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Students balk as Ohio State forbids hanging anything — including American flags — from windows

Hillary for Prison. Black Lives Matter. Make America Great Again. The American flag.

No. No. No. And no.

A new policy at Ohio State University forbids any kind of window decorations, prompting some students to voice frustration over a decision they contend not only violates their free speech rights, but also just sucks.

In fact, some students and alumni at the largest university in the state say administrators should reconsider their new residential living policy, which states “posting, hanging or otherwise displaying signage, lighting or other materials in or around the residence hall windows or on university window coverings is not permitted.”

This new policy comes one year after the opening of new North Campus residential dorms. Several of these dorms face major roads, which allowed the general public to be able to see the dorm room window messages, a mix of the lighthearted to the serious.

Within the past year, they included everything from “Hilary Did Harambe” and “Black Power” to displaying things such as an American flag and Make America Great Again hats, and campaign posters. Other messages included “Ducks out 4 Harambe” and “Donald Trump wears cargo shorts.”

But according to this new policy, if students were to display any of these messages in their windows today, or flags or other decorations, they would be in violation of the Residential Living Handbook.

Nick Davis, a fourth-year natural resource management major who represents the College of Food, Agriculture and Environmental Science in the university’s student government, said he takes extreme issue with this new policy, calling it a “ridiculous anti-First Amendment policy” in an interview with The College Fix.

He said the window art was not “harming anything” and it was “actually entertaining to the public and students.”

“It’s blatant censorship by a taxpayer funded institution. It is a priority of mine in Undergraduate Student Government to fight all forms of censorship,” Davis told The Fix via e-mail.

Drew Davidson, a third year political science major, told The College Fix that this policy is a “strong overreach on the part of the university.” He said a blanket ban on window signs without giving any context as to what should or should not be banned is “not right” and a violation of the First Amendment.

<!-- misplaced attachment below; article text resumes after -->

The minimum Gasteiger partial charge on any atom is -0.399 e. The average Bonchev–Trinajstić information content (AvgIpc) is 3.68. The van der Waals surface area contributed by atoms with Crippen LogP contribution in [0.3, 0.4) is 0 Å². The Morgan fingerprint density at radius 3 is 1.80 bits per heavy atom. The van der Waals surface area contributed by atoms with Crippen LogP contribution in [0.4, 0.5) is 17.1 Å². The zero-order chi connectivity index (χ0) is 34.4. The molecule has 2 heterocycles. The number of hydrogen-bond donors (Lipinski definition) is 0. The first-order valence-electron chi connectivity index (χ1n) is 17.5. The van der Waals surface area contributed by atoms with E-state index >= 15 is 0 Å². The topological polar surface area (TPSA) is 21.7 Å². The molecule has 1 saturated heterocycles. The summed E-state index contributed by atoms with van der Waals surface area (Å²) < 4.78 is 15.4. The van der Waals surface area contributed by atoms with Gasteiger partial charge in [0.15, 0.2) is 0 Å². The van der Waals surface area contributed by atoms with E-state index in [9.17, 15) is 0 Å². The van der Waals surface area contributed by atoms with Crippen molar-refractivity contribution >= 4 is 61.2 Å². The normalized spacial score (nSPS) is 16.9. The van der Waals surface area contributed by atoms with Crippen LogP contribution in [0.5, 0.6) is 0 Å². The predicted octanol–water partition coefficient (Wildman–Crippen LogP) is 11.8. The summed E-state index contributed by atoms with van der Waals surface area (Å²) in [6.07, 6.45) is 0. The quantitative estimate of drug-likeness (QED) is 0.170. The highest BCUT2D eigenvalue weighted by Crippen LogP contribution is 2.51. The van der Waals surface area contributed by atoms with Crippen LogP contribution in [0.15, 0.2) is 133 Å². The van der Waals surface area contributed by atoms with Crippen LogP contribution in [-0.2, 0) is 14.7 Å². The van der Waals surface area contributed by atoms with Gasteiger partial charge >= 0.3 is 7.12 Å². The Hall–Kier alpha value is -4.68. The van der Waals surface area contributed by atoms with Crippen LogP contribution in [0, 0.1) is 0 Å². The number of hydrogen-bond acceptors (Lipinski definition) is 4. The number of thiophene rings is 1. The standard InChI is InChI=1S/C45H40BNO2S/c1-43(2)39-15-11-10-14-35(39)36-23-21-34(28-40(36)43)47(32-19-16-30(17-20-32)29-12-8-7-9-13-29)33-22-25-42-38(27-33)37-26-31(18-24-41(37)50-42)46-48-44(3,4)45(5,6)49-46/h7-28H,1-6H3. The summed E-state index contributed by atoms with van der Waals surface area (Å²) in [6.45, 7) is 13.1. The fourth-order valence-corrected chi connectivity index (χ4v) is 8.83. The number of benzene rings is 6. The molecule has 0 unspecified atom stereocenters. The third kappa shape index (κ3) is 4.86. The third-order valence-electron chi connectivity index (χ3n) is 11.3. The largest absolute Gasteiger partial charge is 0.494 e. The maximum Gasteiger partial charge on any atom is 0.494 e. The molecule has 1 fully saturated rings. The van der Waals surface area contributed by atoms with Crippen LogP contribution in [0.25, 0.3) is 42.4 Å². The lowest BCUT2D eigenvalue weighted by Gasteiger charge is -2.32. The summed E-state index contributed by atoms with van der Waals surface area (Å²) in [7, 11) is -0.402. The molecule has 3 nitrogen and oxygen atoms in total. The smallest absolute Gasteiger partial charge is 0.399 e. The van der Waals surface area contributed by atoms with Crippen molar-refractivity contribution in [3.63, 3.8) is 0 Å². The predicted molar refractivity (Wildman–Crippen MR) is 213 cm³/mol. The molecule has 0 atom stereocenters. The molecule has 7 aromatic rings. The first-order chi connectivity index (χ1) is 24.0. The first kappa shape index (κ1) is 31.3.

And a recent alumni of The Ohio State University, Abdijalil Dini, told The Fix that the window art ban “makes you wonder what administers are really doing.”

Dini compared the ban to a landlord telling a tenant they are unable to have things such as a couch or house plant, or to celebrate their nationality by hanging a flag in their window.

“This isn’t simply about art on windows, but a university that continues to trample education with conformism. The goal of true education is to challenge one’s beliefs, and to express themselves, with art being one avenue,” he told The Fix.

Meanwhile, Dave Isaacs, a spokesman for Ohio State’s Office of Student Life, said the university “maintains the discretion and right to determine use of windows, walls, doors and other university spaces” in an email to The College Fix.

“Ohio State has a deep and abiding commitment to free speech,” Isaacs said. “As with other rules and regulations that address university spaces, the rules within the Residential Living Handbook are consistent with the First Amendment.”

However, when window art became prevalent among students last year, Isaacs had a much different stance on the practice.

“I am continually impressed by the creativity of Ohio State students. Although, we do hope that our students use this unique feature to highlight messages that are positive and not offensive or in poor taste,” he told the Lantern in an interview last Autumn.

Now some students, such as Davidson, are working get the issue before the university’s student government

“This is an overreach and the elected students of USG should stand up for the student body in any way they can. Especially with such a violation of students rights as this,” he told The Fix.

Similarly, Ohio state Rep. Wes Goodman told The College Fix that “I am very troubled by this policy and believe it is a clear violation of student’s rights to express a viewpoint in a generally accessible area and with no compelling university interest to limit expression in this way. I certainly hope that the university reconsiders their decision and finds a path forward that complies with the First Amendment.”

Goodman, a Republican, is slated to introduce a new bill in the Ohio House of Representatives that addresses freedom of speech on college campuses.

Frank LoMonte, director of the Brechner Center for Freedom of Information at the University of Florida, told Inside Higher Ed that if it can be proven that the policy is based on an attempt to suppress students’ free speech rights and a student is punished for violating it, Ohio State may have a problem on its hands.

“If the university didn’t want political messages in people’s windows because it might offend passersby, that’s a content-based reason, and that presents a huge constitutional problem,” LoMonte said.

And Moritz College of Law professor emeritus David Goldberger, who specializes in constitutional law, told the Lantern the new policy is “ridiculous.”

“A flat-out ban is probably more than they can do,” he said. “It is one thing for the university to be concerned about racist or inappropriate messages that would legitimately interfere with an educational environment … but a flat ban? Does that mean that you can’t display the American flag?”

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About the Author
Amanda Tidwell -- The Ohio State University